Australia Day Tasting in Edinburgh - Simon Woods, wine writer and blogger

Thanks to global differences, as Australia Day dawns each year in Sydney, Scots still have 11 hours left to celebrate Burns Night. Fitting then that Wine Australia chose this slot for this year’s annual tasting in Edinburgh. Whiskies may have been downed later that evening, but the crowd gathered at The Balmoral were there for the 400+ wines that were on show from more than 30 regions around Australia.

Physiological and temporal constraints meant that trying all the wines was a no-no, so I majored on relevant wines for a piece I’m preparing for Imbibe on how Iberian and Italian grapes perform Down Under, and then filled the remaining time with a combination of the new and the great.

Top class Australian Shiraz, Cabernet and Chardonnay

And there were plenty of great wines on show. My red of the day was probably Dalwhinnie’s 2013 ‘The Eagle’ Shiraz from the Pyrenees where intensity and complexity combined to impressive effect. Still in Victoria, I’d also put in a good word for the thoroughly charming 2015 Payten & Jones ‘Major Kong’ Shiraz (Yarra) and the 2012 Domaine Tournon ‘Shay’s Flat’ Shiraz which, like all the wines from this Chapoutier outpost, spoke Australian with a strong French accent. Leading the South Australian charge was an excellent complement from Peter Lehmann in the Barossa Valley, with the multi-layered 2012 ‘Stonewell’ being the pick of an excellent range.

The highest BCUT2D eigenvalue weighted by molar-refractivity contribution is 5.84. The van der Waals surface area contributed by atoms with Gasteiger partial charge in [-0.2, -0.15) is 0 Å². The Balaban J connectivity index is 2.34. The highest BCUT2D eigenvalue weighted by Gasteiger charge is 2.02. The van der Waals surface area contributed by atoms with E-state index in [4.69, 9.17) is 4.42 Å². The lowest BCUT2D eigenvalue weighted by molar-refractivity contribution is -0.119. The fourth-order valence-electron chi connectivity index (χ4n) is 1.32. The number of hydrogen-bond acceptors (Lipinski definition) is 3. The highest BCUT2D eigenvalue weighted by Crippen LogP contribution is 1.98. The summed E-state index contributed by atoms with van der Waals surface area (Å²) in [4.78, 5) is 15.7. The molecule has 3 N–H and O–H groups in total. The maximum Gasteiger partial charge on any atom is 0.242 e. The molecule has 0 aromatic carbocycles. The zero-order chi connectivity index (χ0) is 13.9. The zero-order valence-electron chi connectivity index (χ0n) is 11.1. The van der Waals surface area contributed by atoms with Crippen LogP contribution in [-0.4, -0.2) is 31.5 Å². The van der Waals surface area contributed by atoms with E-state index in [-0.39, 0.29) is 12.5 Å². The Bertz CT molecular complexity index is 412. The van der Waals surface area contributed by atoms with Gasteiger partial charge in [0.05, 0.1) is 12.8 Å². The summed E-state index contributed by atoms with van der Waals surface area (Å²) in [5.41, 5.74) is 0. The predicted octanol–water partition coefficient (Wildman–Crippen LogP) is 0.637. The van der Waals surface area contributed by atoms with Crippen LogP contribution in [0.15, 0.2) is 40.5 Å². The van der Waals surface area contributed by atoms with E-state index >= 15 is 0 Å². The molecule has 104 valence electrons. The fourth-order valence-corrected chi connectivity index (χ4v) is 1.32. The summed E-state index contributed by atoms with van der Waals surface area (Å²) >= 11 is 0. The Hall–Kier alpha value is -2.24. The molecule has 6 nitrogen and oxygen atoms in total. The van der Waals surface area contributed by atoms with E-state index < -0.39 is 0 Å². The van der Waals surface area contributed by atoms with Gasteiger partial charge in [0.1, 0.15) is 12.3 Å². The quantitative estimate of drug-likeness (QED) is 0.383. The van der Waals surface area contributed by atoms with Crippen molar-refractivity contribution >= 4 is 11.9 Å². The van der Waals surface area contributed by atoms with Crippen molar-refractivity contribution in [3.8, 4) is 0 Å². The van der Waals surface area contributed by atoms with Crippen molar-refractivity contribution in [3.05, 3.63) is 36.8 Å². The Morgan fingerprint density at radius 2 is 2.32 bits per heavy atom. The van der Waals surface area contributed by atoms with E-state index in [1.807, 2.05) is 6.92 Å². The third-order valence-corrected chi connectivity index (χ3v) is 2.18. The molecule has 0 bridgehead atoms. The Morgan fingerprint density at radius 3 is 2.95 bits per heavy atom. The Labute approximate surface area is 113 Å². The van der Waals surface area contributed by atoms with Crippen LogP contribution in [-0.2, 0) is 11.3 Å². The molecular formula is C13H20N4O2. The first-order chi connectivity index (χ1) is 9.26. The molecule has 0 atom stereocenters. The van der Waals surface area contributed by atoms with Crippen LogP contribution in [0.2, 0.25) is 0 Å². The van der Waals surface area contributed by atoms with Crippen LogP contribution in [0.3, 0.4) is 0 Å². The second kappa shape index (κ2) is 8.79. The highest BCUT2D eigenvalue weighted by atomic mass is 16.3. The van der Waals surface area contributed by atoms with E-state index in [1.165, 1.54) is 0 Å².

However, while there were several other top class Shirazes. What’s interesting looking back through my notes is just how well Cabernet Sauvignon showed, especially from Western Australia. When I taste wines from the likes of Cullen, Voyager Estate, Vasse Felix, I’m always surprised there’s not more of a buzz around Margaret River Cabernets. Houghton’s refined 2014 ‘Jack Mann’ showed that other Western Australia regions can excel with the grape, while Katnook (Coonawarra) and Yalumba (Barossa) showed that South Australia still has plenty to offer in the Cabernet department.